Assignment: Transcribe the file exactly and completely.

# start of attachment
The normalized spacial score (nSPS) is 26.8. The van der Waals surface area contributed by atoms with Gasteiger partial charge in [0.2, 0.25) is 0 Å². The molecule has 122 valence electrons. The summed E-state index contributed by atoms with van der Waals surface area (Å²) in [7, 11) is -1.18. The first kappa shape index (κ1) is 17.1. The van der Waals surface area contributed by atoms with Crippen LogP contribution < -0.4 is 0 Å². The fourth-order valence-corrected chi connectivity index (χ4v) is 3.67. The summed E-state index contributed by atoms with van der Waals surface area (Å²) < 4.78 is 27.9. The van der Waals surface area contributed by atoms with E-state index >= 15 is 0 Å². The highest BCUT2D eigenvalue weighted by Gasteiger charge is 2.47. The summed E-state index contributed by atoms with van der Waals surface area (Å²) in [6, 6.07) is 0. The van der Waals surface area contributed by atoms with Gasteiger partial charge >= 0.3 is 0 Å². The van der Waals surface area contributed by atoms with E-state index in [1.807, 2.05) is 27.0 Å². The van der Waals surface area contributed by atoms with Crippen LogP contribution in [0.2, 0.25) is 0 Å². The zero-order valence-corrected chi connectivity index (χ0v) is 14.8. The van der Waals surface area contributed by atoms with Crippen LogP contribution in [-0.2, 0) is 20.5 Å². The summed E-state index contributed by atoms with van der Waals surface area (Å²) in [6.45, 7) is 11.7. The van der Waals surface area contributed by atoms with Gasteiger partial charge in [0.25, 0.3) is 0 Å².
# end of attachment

The normalized spacial score (nSPS) is 26.8. The van der Waals surface area contributed by atoms with Gasteiger partial charge in [0.2, 0.25) is 0 Å². The molecule has 122 valence electrons. The summed E-state index contributed by atoms with van der Waals surface area (Å²) in [7, 11) is -1.18. The first kappa shape index (κ1) is 17.1. The van der Waals surface area contributed by atoms with Crippen LogP contribution < -0.4 is 0 Å². The fourth-order valence-corrected chi connectivity index (χ4v) is 3.67. The summed E-state index contributed by atoms with van der Waals surface area (Å²) < 4.78 is 27.9. The van der Waals surface area contributed by atoms with E-state index >= 15 is 0 Å². The highest BCUT2D eigenvalue weighted by Gasteiger charge is 2.47. The summed E-state index contributed by atoms with van der Waals surface area (Å²) in [6, 6.07) is 0. The van der Waals surface area contributed by atoms with Gasteiger partial charge >= 0.3 is 0 Å². The van der Waals surface area contributed by atoms with E-state index in [1.807, 2.05) is 27.0 Å². The van der Waals surface area contributed by atoms with Crippen LogP contribution in [0.2, 0.25) is 0 Å². The zero-order valence-corrected chi connectivity index (χ0v) is 14.8. The van der Waals surface area contributed by atoms with Crippen LogP contribution in [-0.2, 0) is 20.5 Å². The summed E-state index contributed by atoms with van der Waals surface area (Å²) in [6.45, 7) is 11.7. The van der Waals surface area contributed by atoms with Gasteiger partial charge in [0.25, 0.3) is 0 Å².